Dog not a threat, owners submit

A dog owner is objecting to having it classified as dangerous by the Waitaki District Council after it "nipped" an Oamaru woman.

Bear, owned by Theresa Coldicutt, was tied up in Robert Coldicott's vehicle while he was sweeping the chimney at Brenda Kelly's house in Oamaru.

Mrs Kelly had previously patted the dog, after asking Mr Coldicutt if she could, but later when she tried a second time she was bitten on the arm.

Mrs Kelly called dog control, Bear was impounded and a dangerous dog classification issued by the council to Mrs Coldicutt.

Now, Mr and Mrs Coldicutt have appealed the classification, which will be heard by the council's hearings committee on February 18.

Mrs Kelly has made a statement about the incident for the hearing, along with a photograph of the bite mark.

Mrs Coldicutt agreed Bear's behaviour was unacceptable, but Mrs Kelly put her hand into "his personal space and territory" while he was tied up in the back of the vehicle.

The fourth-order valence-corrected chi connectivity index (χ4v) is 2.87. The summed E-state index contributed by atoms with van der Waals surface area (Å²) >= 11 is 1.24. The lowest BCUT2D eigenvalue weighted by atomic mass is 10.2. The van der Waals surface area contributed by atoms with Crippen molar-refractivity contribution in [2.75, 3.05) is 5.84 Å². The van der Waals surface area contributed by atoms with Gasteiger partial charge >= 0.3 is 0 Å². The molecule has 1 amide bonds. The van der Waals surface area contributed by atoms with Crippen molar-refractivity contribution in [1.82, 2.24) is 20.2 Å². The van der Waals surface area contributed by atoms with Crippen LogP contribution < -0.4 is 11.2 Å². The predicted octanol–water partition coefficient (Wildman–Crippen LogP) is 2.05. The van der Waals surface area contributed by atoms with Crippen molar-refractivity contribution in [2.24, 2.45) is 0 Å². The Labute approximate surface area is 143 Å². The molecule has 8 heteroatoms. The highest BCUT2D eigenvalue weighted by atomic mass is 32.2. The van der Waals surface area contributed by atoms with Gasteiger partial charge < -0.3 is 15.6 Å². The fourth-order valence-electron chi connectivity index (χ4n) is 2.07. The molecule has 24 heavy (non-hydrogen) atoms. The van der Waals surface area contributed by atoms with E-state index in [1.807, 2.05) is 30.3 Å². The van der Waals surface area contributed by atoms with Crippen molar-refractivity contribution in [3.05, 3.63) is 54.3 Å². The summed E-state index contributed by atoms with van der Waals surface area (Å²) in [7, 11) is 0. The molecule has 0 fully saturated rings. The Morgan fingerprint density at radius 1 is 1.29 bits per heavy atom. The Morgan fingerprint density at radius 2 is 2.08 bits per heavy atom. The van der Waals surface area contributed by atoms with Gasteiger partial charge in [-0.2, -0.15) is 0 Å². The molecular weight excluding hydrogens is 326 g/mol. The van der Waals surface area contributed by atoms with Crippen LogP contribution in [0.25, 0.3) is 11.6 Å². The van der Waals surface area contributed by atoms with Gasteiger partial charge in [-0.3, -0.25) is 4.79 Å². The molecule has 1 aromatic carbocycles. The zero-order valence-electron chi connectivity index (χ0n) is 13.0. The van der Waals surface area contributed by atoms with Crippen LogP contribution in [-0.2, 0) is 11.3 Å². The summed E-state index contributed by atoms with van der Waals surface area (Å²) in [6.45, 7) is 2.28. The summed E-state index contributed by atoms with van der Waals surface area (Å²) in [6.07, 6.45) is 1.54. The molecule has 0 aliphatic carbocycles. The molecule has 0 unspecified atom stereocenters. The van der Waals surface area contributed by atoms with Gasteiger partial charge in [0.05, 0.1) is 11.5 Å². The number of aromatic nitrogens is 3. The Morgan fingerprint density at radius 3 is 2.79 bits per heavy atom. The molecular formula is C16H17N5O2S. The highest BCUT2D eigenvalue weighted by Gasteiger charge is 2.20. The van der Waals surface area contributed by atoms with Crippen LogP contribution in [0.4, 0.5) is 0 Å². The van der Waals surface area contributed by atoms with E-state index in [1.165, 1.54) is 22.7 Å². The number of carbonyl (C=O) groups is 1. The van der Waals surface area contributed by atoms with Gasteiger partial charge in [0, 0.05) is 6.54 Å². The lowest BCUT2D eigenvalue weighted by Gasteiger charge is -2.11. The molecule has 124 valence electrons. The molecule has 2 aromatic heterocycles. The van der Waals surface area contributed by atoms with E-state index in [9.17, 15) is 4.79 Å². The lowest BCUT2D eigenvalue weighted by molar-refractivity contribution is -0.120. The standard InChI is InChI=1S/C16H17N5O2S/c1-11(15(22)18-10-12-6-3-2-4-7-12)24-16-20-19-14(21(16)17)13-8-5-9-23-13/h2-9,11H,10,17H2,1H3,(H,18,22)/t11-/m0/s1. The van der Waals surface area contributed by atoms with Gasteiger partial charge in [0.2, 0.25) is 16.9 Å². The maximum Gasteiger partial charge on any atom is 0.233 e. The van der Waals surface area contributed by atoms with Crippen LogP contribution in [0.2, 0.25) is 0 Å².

"He did not attack her, he only nipped her," she said.

Bear did not fit the category of a dangerous dog, but they would have him microchipped and kept secure.

At home, he was chained up and not allowed to roam.

The classification comes under the 1996 Dog Control Act.

A dangerous dog classification required it to be:

Muzzled and on a leash at all times.

Neutered, unless unfit to do so.

Restrained on its own property by fences, with access for visitors to at least one door without having to pass the dog.

Owners of dangerous dogs also had to pay high annual registration fees.

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